So far, everything has gone the Muslim Brotherhood's way. They successfully got requirements relaxed which allows them to run for elections, and they have pushed the elections up several months which effectively (as the article states) pushes out the more "liberal" groups as they will have no time to organize. The Muslim Brotherhood is already highly organized and this date for the elections gives them an enormous advantage.
2. World Governance
Is a new UN "principle" now guiding U.S. foreign policy and intervention?
U.N. Secretary General Ban Ki-Moon also said on Thursday that the justification for the use of force was based on humanitarian grounds, and referred to the principle known as Responsibility to Protect (R2P), “a new international security and human rights norm to address the international community’s failure to prevent and stop genocides, war crimes, ethnic cleansing and crimes against humanity.”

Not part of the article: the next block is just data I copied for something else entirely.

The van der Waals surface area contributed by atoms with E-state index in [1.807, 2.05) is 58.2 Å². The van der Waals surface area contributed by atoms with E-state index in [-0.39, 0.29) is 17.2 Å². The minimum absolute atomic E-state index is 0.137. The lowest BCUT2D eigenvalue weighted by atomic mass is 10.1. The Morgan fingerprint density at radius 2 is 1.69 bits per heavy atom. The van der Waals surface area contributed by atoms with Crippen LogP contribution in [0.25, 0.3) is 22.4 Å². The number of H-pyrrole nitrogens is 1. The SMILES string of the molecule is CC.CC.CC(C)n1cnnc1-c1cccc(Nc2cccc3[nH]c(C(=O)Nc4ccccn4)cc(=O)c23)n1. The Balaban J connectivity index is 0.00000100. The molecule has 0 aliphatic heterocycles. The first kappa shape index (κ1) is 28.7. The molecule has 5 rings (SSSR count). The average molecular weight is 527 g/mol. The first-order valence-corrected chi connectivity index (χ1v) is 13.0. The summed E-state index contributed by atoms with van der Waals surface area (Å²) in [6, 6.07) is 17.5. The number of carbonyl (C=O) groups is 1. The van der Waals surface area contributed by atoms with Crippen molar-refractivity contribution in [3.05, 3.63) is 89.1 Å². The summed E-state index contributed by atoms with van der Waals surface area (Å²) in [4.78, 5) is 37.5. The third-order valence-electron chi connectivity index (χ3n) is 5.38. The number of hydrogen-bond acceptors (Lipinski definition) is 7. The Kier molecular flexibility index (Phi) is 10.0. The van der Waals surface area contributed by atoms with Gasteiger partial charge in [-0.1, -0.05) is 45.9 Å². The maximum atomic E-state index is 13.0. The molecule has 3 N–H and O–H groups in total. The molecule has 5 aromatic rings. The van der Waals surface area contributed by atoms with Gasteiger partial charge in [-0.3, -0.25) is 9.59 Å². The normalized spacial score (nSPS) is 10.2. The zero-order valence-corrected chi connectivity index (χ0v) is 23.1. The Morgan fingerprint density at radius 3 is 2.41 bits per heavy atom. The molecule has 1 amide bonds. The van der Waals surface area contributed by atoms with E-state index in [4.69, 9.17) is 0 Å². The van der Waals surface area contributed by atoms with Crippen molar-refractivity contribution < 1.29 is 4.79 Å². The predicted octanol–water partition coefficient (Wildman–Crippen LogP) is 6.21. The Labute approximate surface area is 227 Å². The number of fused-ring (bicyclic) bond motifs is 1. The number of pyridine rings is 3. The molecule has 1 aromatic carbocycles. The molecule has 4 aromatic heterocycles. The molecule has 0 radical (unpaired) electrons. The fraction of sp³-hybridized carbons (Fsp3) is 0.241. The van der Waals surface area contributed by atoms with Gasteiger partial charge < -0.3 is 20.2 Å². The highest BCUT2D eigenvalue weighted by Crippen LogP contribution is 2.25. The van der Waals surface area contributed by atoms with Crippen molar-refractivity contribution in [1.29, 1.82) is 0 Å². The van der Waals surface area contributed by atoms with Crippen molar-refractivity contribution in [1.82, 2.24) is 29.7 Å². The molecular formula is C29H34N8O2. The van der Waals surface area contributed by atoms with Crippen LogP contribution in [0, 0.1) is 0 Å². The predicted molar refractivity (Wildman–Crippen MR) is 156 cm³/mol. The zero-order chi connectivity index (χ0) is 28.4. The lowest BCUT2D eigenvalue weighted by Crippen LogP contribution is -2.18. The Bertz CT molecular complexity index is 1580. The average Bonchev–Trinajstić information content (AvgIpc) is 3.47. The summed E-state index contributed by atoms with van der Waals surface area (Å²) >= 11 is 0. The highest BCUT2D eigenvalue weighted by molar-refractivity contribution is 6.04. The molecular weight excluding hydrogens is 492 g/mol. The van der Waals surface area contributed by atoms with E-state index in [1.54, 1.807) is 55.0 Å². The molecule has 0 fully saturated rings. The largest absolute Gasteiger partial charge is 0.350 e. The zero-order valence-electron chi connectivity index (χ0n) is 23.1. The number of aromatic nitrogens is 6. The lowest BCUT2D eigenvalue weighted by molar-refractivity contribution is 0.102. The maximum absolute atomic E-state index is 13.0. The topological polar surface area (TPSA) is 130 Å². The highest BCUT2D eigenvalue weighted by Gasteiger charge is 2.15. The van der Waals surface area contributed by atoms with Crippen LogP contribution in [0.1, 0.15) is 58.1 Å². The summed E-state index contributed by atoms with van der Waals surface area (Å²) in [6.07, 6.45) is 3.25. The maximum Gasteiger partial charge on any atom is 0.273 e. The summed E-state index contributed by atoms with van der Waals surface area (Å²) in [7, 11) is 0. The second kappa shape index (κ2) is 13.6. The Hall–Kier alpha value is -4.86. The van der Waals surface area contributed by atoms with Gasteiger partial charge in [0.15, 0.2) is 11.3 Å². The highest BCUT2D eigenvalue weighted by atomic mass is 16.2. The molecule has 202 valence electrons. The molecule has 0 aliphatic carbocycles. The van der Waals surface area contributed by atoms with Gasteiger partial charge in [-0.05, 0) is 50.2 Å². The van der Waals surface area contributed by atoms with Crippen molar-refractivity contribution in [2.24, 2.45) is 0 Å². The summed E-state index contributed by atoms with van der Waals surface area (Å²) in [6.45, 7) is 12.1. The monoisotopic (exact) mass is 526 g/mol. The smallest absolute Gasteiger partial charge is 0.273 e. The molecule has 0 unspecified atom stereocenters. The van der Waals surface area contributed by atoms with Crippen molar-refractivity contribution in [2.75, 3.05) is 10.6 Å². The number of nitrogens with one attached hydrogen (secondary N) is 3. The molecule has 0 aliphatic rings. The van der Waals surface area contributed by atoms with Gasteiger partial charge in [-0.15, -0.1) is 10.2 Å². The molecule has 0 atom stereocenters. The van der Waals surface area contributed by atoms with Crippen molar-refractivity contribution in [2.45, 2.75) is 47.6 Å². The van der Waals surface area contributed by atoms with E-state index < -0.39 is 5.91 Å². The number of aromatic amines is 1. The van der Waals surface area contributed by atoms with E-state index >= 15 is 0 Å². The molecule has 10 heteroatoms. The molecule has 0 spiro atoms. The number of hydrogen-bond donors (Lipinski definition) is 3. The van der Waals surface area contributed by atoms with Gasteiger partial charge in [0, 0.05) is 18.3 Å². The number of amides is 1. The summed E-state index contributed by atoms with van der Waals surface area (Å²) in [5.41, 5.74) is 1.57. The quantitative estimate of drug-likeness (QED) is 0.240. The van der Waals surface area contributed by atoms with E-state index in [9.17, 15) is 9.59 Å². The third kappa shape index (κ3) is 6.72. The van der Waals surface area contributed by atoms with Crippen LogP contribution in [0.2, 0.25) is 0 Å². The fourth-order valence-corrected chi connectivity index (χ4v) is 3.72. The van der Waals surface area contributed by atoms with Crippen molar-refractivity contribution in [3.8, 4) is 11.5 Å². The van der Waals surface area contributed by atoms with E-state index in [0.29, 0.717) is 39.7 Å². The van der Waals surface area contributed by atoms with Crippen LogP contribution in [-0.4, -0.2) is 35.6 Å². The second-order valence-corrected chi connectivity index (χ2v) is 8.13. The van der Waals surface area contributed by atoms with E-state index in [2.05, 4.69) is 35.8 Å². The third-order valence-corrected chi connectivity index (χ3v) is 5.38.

Remember that until Tuesday, the consensus around Washington DC was the US would not intervene in Libya.
Obviously UN SecGen Moon’s communication of this new “principle” (R2P) isn’t something that he thought up that morning. Apparently it was communicated (and one assumes, agreed upon) well before then and, it would seem, may have played an important part in the decision to participate in a place in which which we have no real national interest at stake.
Well, read the whole thing carefully, but you have to ask, what does agreeing with this “principle” mean in the future?
Do we intervene in Sudan or the Congo? Ivory Coast? And if not, why not? None of them, like Libya, put our core national interests at stake. But all certainly fit the new R2P principle. How about Bahrain and Yemen? Nepal?